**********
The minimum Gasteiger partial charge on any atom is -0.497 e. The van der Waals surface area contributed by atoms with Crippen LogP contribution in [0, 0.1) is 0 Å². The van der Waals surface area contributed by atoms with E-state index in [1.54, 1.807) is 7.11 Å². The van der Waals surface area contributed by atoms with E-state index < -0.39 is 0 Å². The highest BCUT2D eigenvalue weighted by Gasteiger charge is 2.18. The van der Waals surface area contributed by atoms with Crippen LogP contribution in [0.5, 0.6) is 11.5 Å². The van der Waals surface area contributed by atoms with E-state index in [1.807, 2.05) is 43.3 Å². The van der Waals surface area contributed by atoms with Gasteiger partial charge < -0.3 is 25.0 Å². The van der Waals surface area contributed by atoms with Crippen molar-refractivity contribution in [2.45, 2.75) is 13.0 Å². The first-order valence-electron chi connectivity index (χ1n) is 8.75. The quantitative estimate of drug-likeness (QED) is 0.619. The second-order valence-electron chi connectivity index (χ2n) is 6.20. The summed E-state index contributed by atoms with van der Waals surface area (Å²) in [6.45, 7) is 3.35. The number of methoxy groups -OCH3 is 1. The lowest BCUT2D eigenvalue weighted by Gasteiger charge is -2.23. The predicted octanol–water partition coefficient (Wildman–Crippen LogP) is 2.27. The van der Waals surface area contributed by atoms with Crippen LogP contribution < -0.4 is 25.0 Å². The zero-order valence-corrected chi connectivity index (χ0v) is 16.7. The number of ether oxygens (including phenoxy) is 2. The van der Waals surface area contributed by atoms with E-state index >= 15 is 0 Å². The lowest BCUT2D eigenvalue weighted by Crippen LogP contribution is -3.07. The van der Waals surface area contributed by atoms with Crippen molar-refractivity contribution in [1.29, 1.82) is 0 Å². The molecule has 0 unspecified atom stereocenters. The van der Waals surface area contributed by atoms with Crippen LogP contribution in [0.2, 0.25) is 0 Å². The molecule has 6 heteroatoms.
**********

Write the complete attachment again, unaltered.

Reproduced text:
The minimum Gasteiger partial charge on any atom is -0.497 e. The van der Waals surface area contributed by atoms with Crippen LogP contribution in [0, 0.1) is 0 Å². The van der Waals surface area contributed by atoms with E-state index in [1.54, 1.807) is 7.11 Å². The van der Waals surface area contributed by atoms with E-state index < -0.39 is 0 Å². The highest BCUT2D eigenvalue weighted by Gasteiger charge is 2.18. The van der Waals surface area contributed by atoms with Crippen LogP contribution in [0.5, 0.6) is 11.5 Å². The van der Waals surface area contributed by atoms with E-state index in [1.807, 2.05) is 43.3 Å². The van der Waals surface area contributed by atoms with Gasteiger partial charge < -0.3 is 25.0 Å². The van der Waals surface area contributed by atoms with Crippen molar-refractivity contribution in [2.45, 2.75) is 13.0 Å². The first-order valence-electron chi connectivity index (χ1n) is 8.75. The quantitative estimate of drug-likeness (QED) is 0.619. The second-order valence-electron chi connectivity index (χ2n) is 6.20. The summed E-state index contributed by atoms with van der Waals surface area (Å²) in [6.45, 7) is 3.35. The number of methoxy groups -OCH3 is 1. The lowest BCUT2D eigenvalue weighted by Gasteiger charge is -2.23. The predicted octanol–water partition coefficient (Wildman–Crippen LogP) is 2.27. The van der Waals surface area contributed by atoms with Crippen LogP contribution < -0.4 is 25.0 Å². The zero-order valence-corrected chi connectivity index (χ0v) is 16.7. The number of ether oxygens (including phenoxy) is 2. The van der Waals surface area contributed by atoms with E-state index >= 15 is 0 Å². The lowest BCUT2D eigenvalue weighted by Crippen LogP contribution is -3.07. The van der Waals surface area contributed by atoms with Crippen molar-refractivity contribution in [1.29, 1.82) is 0 Å². The molecule has 0 unspecified atom stereocenters. The van der Waals surface area contributed by atoms with Crippen LogP contribution in [0.2, 0.25) is 0 Å². The molecule has 6 heteroatoms.